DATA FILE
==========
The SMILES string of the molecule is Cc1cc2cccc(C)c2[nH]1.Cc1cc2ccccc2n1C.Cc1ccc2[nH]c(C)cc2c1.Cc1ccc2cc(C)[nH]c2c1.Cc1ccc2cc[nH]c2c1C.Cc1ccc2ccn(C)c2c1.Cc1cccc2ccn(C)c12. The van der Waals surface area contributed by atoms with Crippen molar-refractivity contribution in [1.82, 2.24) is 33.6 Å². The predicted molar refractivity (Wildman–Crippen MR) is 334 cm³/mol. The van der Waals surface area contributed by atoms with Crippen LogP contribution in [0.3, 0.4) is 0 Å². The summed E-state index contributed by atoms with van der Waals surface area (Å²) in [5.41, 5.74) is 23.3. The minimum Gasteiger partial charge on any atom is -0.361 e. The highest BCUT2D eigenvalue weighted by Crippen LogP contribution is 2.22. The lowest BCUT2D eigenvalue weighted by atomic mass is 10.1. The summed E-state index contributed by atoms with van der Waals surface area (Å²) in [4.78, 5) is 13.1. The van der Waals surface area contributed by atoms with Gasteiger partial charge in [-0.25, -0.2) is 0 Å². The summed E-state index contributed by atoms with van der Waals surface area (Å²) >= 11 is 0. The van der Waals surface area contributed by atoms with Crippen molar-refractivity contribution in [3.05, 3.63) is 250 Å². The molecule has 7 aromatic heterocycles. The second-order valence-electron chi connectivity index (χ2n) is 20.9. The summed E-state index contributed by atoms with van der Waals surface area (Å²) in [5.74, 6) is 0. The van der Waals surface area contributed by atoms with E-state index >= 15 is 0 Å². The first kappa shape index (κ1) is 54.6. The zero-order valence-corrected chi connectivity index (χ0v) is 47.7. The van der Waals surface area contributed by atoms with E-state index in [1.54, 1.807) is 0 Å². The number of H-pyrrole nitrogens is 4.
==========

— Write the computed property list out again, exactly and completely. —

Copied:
The SMILES string of the molecule is Cc1cc2cccc(C)c2[nH]1.Cc1cc2ccccc2n1C.Cc1ccc2[nH]c(C)cc2c1.Cc1ccc2cc(C)[nH]c2c1.Cc1ccc2cc[nH]c2c1C.Cc1ccc2ccn(C)c2c1.Cc1cccc2ccn(C)c12. The van der Waals surface area contributed by atoms with Crippen molar-refractivity contribution in [1.82, 2.24) is 33.6 Å². The predicted molar refractivity (Wildman–Crippen MR) is 334 cm³/mol. The van der Waals surface area contributed by atoms with Crippen LogP contribution in [0.3, 0.4) is 0 Å². The summed E-state index contributed by atoms with van der Waals surface area (Å²) in [5.41, 5.74) is 23.3. The minimum Gasteiger partial charge on any atom is -0.361 e. The highest BCUT2D eigenvalue weighted by Crippen LogP contribution is 2.22. The lowest BCUT2D eigenvalue weighted by atomic mass is 10.1. The summed E-state index contributed by atoms with van der Waals surface area (Å²) in [4.78, 5) is 13.1. The van der Waals surface area contributed by atoms with Gasteiger partial charge in [-0.25, -0.2) is 0 Å². The summed E-state index contributed by atoms with van der Waals surface area (Å²) >= 11 is 0. The van der Waals surface area contributed by atoms with Crippen molar-refractivity contribution in [3.05, 3.63) is 250 Å². The molecule has 7 aromatic heterocycles. The second-order valence-electron chi connectivity index (χ2n) is 20.9. The summed E-state index contributed by atoms with van der Waals surface area (Å²) in [5.74, 6) is 0. The van der Waals surface area contributed by atoms with E-state index >= 15 is 0 Å². The first kappa shape index (κ1) is 54.6. The zero-order valence-corrected chi connectivity index (χ0v) is 47.7. The van der Waals surface area contributed by atoms with E-state index in [1.54, 1.807) is 0 Å². The number of H-pyrrole nitrogens is 4.